Why I’m experimenting with remote work.

I’ll be experimenting with working remotely for the next 3–4 months — working from co-working spaces in Australia, Japan, Vietnam and India. This blog post is about why.

Over the last 24 months our team has organically moved towards a more and more globally distributed team. It wasn’t deliberate at first but has now become part of who we are as a team.

There are a few drivers for this change:

Step 1: Hire remote talent

We found super-talented people who wanted to join our team who were however located outside our home city of Birmingham UK. We decided to hire them anyway and have them work with us remotely. It really worked for us — the talent we brought onboard was really high caliber and it felt like our team was more productive than we’d ever been before.

Step 2: Build remote culture

We quickly realized that we needed to build a deeper culture around remote working in order to make our team a rewarding one to be part of for everyone. If half the team is onsite and the other half work from elsewhere — it’s easy to adopt a “local team” vs. “remote team” mentality — judging each differently and having a different level and type of communication with each. Here are a few examples of things we changed to create a remote culture in our team:

  1. All meetings which include a remote person are automatically held via Google Hangouts — and each team member logs in separately. This is important — because otherwise it feels like the remote person is separate/further away. If everyone is on Google hangouts, it changes the feel of the meeting.
  2. Because we still wanted to build strong bonds between everyone in the team, we started organizing team retreats. Our first one was to Budapest in March 2016, our second to Prague in December 2016. We flew the whole team out to live, work and spend time with each other in person. Details on that for another blog post.

Step 3: Remote policy

We made it a policy that anyone can work from anywhere. But those of us working on-site still ended up in the office. But, over time, this team is also starting to work remotely. Each of us spend afternoons or entire days working from home or from coffee shops, and Viktor, our CTO, moved to Edinburgh to explore a new city.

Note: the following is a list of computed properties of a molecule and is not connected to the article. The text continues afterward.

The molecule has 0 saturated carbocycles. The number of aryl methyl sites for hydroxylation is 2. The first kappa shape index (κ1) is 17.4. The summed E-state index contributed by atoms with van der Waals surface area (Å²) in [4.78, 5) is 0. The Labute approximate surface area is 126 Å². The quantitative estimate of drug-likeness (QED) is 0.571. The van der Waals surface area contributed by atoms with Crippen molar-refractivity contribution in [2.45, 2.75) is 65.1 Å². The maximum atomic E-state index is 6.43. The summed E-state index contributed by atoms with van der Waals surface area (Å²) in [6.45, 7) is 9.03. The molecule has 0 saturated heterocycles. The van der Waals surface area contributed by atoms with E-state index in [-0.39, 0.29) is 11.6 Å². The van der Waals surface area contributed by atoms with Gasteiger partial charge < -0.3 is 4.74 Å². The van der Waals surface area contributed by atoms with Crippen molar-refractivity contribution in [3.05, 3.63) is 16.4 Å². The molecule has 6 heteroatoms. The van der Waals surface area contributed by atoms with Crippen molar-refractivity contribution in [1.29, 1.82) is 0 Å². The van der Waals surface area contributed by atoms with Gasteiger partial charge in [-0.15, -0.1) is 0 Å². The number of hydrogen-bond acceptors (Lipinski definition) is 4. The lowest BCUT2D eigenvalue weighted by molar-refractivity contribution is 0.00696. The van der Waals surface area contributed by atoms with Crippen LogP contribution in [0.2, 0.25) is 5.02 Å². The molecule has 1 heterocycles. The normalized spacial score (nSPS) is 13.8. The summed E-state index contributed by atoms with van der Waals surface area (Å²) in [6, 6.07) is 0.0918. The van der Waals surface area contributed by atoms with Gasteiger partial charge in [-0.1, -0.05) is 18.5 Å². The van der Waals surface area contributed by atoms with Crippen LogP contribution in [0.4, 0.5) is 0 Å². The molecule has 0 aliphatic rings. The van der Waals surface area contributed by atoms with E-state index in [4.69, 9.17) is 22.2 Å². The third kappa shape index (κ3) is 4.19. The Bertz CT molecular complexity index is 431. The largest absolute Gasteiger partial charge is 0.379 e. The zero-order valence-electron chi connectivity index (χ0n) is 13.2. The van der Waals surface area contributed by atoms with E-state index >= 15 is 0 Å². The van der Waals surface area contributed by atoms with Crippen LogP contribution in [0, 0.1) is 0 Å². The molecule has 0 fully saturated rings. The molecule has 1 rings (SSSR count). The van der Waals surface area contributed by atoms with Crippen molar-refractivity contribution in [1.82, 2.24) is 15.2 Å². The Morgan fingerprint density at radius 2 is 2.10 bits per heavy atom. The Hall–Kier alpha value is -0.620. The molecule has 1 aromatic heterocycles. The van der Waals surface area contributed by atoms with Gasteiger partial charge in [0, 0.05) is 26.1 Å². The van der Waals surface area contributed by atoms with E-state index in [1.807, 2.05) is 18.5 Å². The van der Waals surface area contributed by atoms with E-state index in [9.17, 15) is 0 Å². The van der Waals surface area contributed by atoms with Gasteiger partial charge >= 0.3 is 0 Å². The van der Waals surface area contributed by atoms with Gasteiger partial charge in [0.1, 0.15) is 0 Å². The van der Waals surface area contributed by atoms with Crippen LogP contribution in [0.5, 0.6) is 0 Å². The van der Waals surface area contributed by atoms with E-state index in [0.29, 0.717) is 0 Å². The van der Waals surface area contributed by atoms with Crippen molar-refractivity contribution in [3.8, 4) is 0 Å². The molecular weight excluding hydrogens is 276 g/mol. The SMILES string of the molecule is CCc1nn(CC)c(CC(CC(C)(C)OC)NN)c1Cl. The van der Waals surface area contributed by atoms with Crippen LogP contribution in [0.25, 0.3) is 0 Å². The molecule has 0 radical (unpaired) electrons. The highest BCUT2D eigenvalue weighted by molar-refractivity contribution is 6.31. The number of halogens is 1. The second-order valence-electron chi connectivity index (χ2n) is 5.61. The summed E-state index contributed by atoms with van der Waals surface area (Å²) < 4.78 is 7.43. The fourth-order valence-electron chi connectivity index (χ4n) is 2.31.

Back to my plans

So it’s in that context that I’m travelling for the next few months. I’ll be working from co-working spaces around the world (https://nomadlist.com/ is a great resource for that!)

Roughly my plans are:

March: Australia & Japan
April: Vietnam
May: India

Managing timezones

In each time zone I’ll be shifting some of my working day to later in the day in order to make it easier to work with the UK (World Time Buddy is an awesome tool to help)

Australia GMT + 11 — work 19:00–22:00 (UK 08:00–11:00)
Vietnam GMT + 7 — work 18:00–21:00 (UK 11:00–14:00)
India — GMT + 5.30 — work 18:00–20:00 (UK 12.30–14.30)

So it’s that easy?

To be entirely honest, I’m a little stressed at the concept of not being in the office. But I like the idea of working remotely, and I like to push myself to try new things. So here goes.

Biggest challenge: Attending meetings. As a product/sales CEO, I’m often in meetings. Those will need to take place remotely now — although I can fly back for some meetings of course.

Minor issue: Post. I’ve actually found some cool companies that open my post and scan non-junk to my email — they even pay in cheques! I’m pretty sure I’ll be using them when I’m back in the UK also!

Expected benefits

I’ve definitely been inspired by Joel from Buffer and my other remote-working friends to take this jump. Buffer have a great blog post on the big benefits of working remotely and I look forward to seeing how it works out for our team. You can read their blog post here: https://open.buffer.com/distributed-team-benefits/

That’s all from me! Here’s to a productive 3–4 months getting loads of stuff done while working remotely!

Thanks to:

Joel Gascoigne for the original inspiration to do remote working

Jodie Cook for recommendations on Nomad List and World Time Buddy

Originally published at www.nickholzherr.com.

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